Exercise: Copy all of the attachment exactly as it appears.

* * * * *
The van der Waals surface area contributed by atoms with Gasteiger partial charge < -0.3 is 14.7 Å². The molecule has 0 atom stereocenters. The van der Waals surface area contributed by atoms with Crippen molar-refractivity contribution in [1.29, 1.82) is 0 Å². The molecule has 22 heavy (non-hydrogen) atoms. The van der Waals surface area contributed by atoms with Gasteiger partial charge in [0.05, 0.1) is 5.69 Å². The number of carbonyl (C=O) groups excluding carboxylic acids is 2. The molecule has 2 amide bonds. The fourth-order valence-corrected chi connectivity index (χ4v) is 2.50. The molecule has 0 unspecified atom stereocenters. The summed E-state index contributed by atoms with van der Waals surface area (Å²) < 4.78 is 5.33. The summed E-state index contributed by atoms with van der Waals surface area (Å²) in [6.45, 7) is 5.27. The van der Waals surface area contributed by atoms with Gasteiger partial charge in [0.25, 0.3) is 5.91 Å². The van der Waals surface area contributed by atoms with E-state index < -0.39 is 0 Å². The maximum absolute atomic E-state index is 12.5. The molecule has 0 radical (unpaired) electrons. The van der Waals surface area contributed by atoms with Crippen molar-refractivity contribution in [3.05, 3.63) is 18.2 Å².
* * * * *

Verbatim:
The van der Waals surface area contributed by atoms with Gasteiger partial charge < -0.3 is 14.7 Å². The molecule has 0 atom stereocenters. The van der Waals surface area contributed by atoms with Crippen molar-refractivity contribution in [1.29, 1.82) is 0 Å². The molecule has 22 heavy (non-hydrogen) atoms. The van der Waals surface area contributed by atoms with Gasteiger partial charge in [0.05, 0.1) is 5.69 Å². The number of carbonyl (C=O) groups excluding carboxylic acids is 2. The molecule has 2 amide bonds. The fourth-order valence-corrected chi connectivity index (χ4v) is 2.50. The molecule has 0 unspecified atom stereocenters. The summed E-state index contributed by atoms with van der Waals surface area (Å²) < 4.78 is 5.33. The summed E-state index contributed by atoms with van der Waals surface area (Å²) in [6.45, 7) is 5.27. The van der Waals surface area contributed by atoms with Gasteiger partial charge in [0.25, 0.3) is 5.91 Å². The van der Waals surface area contributed by atoms with E-state index < -0.39 is 0 Å². The maximum absolute atomic E-state index is 12.5. The molecule has 0 radical (unpaired) electrons. The van der Waals surface area contributed by atoms with Crippen molar-refractivity contribution in [3.05, 3.63) is 18.2 Å².